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All Contents © 2019The Kiplinger Washington Editors
By Will Ashworth
| May 7, 2018
Recently, Estee Lauder Companies Inc (EL) appointed two women to its board bringing the number of women serving to eight, just shy of 50% of the 17-person board of directors.
The typical Fortune 500 board has 11 directors, but given Estee Lauder is a family-controlled company with four Lauders on the board, it needs a larger group to ensure there are enough independent directors.
It’s not surprising that Estee Lauder, where 75% of its employees and 95% of its customers are women, would be pro-gender equality.
However, a quick look at Estee Lauder’s stock performance in the past year — it’s up 16% year-to-date through April 24 and 72% over the past 52 weeks — suggests it’s not only a great company, but it’s also one of seven consumer goods stocks to buy and hold forever.
To make this list a company must have a $2 billion market cap and an operating margin of at least 15%.
Prices and data are from the original InvestorPlace story published on Apr. 26. Click on ticker-symbol links in each slide for current prices and more.
This slide show is from InvestorPlace, not the Kiplinger editorial staff.
Estee Lauder, one of the world’s largest cosmetics and skincare companies, is also one of the world’s best family-controlled businesses.
Founded by Estée Lauder and her husband Joseph in 1946, it’s grown into a global business with $11.8 billion in annual sales generated by more than 25 brands operating in over 150 countries.
The Lauder family owns approximately 40% of the equity and 87% of the votes. As I said, Estee Lauder is a family-controlled business.
In the second quarter ended December 31, 2017, Estee Lauder grew revenues 14% (excluding foreign currency) to $3.74 billion with operating profits of $710 million, 15% higher than a year earlier.
In the first six months of the year, revenues and operating profits grew 16% and 23%, respectively.
Estee Lauder’s grown operating profits in eight out of the last ten years. It’s a big reason EL stock has delivered an annualized total return of 21% for shareholders over the last decade.
EL stock is a beauty of an investment.
Although Apple (AAPL) stock has taken it on the chin in 2018, down 3% year to date through April 26, it doesn’t have the world’s largest market cap for nothing.
Most of the negative spin facing Apple these days has to do with the iPhone X’s poor sales, which some speculate could see the smartphone maker exit the ultra-premium end of the market.
I don’t believe that for a second and neither does my colleague Brad Moon who recently discussed what Apple is likely to do in the coming months.
“Don’t expect Apple to abandon that ultra-premium market,” Moon wrote April 23. “No-one knows for certain what Apple is planning for 2018, but the smart money right now is on a less expensive LCD-based iPhone X lookalike, a new version of the iPhone X and an iPhone X Plus — that’s likely to either hit that same $999 starting price, or go even higher.”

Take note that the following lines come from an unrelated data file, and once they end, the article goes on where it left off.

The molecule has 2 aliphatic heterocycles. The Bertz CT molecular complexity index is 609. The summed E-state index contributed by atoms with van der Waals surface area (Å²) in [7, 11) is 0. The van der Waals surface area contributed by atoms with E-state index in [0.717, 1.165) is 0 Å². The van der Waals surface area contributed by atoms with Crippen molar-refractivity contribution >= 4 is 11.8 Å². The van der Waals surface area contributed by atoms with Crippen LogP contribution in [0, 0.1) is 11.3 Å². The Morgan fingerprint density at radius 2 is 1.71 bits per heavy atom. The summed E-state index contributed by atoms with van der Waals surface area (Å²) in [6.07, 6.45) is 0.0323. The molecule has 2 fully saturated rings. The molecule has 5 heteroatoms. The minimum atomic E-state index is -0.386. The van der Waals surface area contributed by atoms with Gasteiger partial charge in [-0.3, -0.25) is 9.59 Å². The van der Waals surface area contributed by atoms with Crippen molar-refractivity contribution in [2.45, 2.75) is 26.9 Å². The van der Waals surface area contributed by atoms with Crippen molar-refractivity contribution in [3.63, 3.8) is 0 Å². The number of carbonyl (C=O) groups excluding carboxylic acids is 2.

While sales numbers of the iPhone X haven’t blown the doors off smartphone revenues, it is still a very profitable phone and the last time I looked, earnings are what drive stock prices higher, not revenues.
With the services end of its business growing by double digits every quarter, Apple’s revenue streams are becoming more balanced, not less — and that’s a very good thing for AAPL stock in the long term.
Brown-Forman Corporation (BF.B) is best known for making Jack Daniels Tennessee whiskey and many other fine spirits and wine.
What you might not know is that like Estee Lauder it’s also a family-controlled company with the Brown family and its various branches controlling more than 50% of the voting shares.
Founded by George Gavin Brown in 1870, like Estee Lauder, it’s grown into a global spirits powerhouse with annual revenues of $3 billion and almost $1 billion in operating income.
In March 2017, I suggested that Brown-Forman consider buying Boston Beer Company Inc (SAM) as a platform for buying other craft beer makers and then repeat the process with whiskey, tequila, vodka, etc.
That hasn’t happened but it might not need to given how well Brown-Forman’s business is performing in fiscal 2018. Through the first nine months of the fiscal year, revenues are up 9% over last year with operating income increasing by 11%.
For those who like dividends, Brown-Forman’s increased the annual dividend 34 years in a row.
Dr. Pepper Snapple Group (DPS) is currently in the middle of a transformational merger with Keurig Green Mountain, the makers of the Keurig single-cup coffee systems and Green Mountain Coffee Roasters coffee brand. The merger sees DPS shareholders receive a $103.75 per share special cash dividend while also retaining 13% of the merged Keurig Dr. Pepper.